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AbstractAbstract PDF
PURPOSE
This study attempted to understand health behaviors and analyze the association of the health behaviors with musculoskeletal diseases in adults.
METHOD
The subjects of this study were 6,946 adults aged between 20 and 65 who had participated in the 2001 National Health Nutrition Survey. The instrument was composed of Health Interview Survey (HIS), Health Behavior Survey (HBS) and Health Examination Survey (HES), which were used in the 2001 National Health Nutrition Survey. Data were analyzed using SPSS 10.1 by applying chi2 and multivariate logistic regression.
RESULTS
1. The present smoking rate was 46.5% and the present drinking rate was 81.2%. 2. Of the subjects, 22.7% were overweight (BMI> or =25), and 28.1% were exercising regularly. 3. Major factors affecting musculoskeletal diseases were low education, poor economic state, smoking, and BMI. Middle school graduates were 2.54 times more likely to have musculoskeletal diseases than college graduates. The risk was 1.83 times higher in indigent respondents than in affluent ones, and 1.43 times higher in smokers than in non-smokers.
CONCLUSION
Therefore, in order to reduce musculoskeletal diseases in adults, other various factors should be looked into, and public education about appropriate posture and exercise should be carried out in community. Additionally, concentrated intervention programs for patients with musculoskeletal diseases should be performed.
Risk Factors of Arthritis in Middle-aged Women in Korea
Kyung Mi Yang, Soon Lae Kim, Jong Eun Lee, Hye Sun Jung, Sook In Kim, So Young Lee, Yoon Jung Lee
J Korean Acad Community Health Nurs. 2006;17(4):512-520.   Published online December 31, 2006
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AbstractAbstract PDF
No abstract available.
The Relationship between of Calcium Intake and BMD in Middle-aged Women
Soon Lae Kim, Jong Eun Lee, In Sook Rhie
J Korean Acad Community Health Nurs. 2005;16(1):77-85.   Published online March 31, 2005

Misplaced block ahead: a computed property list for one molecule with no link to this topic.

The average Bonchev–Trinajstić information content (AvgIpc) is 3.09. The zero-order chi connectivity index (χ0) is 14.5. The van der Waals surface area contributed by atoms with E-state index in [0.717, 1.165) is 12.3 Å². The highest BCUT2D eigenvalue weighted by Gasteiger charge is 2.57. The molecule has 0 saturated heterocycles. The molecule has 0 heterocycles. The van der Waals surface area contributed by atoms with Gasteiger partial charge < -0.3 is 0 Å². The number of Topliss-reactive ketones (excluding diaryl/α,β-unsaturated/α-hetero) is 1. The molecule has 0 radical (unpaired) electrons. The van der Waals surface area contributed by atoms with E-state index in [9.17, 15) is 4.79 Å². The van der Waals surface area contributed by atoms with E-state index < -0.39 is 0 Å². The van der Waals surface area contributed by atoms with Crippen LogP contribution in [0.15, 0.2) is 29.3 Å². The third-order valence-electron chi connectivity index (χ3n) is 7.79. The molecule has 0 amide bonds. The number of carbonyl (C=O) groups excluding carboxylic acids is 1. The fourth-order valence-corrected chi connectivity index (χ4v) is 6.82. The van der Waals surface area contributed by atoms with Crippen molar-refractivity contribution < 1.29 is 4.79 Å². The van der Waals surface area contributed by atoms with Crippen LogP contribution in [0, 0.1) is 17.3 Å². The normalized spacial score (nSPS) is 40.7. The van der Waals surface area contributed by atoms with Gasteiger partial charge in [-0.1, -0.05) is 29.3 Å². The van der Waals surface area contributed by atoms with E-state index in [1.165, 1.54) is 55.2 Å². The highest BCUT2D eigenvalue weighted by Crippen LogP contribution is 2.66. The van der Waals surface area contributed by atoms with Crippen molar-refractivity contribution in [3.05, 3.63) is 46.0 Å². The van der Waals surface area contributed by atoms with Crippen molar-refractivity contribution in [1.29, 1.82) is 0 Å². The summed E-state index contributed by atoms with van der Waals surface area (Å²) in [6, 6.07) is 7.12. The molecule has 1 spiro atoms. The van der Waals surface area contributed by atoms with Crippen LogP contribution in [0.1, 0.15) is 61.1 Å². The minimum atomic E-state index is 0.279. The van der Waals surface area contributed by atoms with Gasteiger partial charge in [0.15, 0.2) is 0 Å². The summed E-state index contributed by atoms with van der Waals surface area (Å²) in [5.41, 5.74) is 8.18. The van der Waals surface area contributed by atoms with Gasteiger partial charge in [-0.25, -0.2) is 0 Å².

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AbstractAbstract PDF
No abstract available.
The Effects of Job Stress on Workers' Physiological Somatic Complaints
Jong Eun Lee, Soon Lae Kim, Hye Sun Jung, Bok Im Lee
J Korean Acad Community Health Nurs. 2004;15(2):289-297.   Published online June 30, 2004
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AbstractAbstract PDF
PURPOSE
This study was conducted to determine factors affecting workers' physiological somatic complain using the Job Stress Model proposed by the National Institute for Occupational Safety and Health (NIOSH).
METHOD
Data were collected from the 1st to the 30th of December 1999. The subjects were 2,123 workers employed at 155 work sites. Collected date were analyzed through SAS/PC program.
RESULT
According to individual characteristics, younger and women groups showed significantly higher physiological somatic complaint than elder men groups. By work condition, groups with higher physiological somatic complaint included workers of irregular shift work. Dark lighting, improper temperature in winter, improper ventilation, inappropriate humidity, unpleasant work environment and crowded work place were significantly related with physiological somatic complaint. By work-related factor, physiological somatic complaint was high in those with higher variance in work load, quantitative work load, role conflict, job burden, role ambiguity and future ambiguity. On the other hand, physiological somatic complaint was low in those with little underutilization of ability. As for the relationships between physiological somatic complaint and non-work related factors, physiological somatic complaint was high in workers who had a side job, were bringing up infants alone, cleaned the house alone, cared for the elderly and disabled persons, were studying, were volunteering at another organization, and were spending 5-10 hours in religious activities per week. Physiological somatic complain was in significantly negative correlations with overall social support, supervisory support and family support, but in significantly positive correlations with co-worker support.
CONCLUSION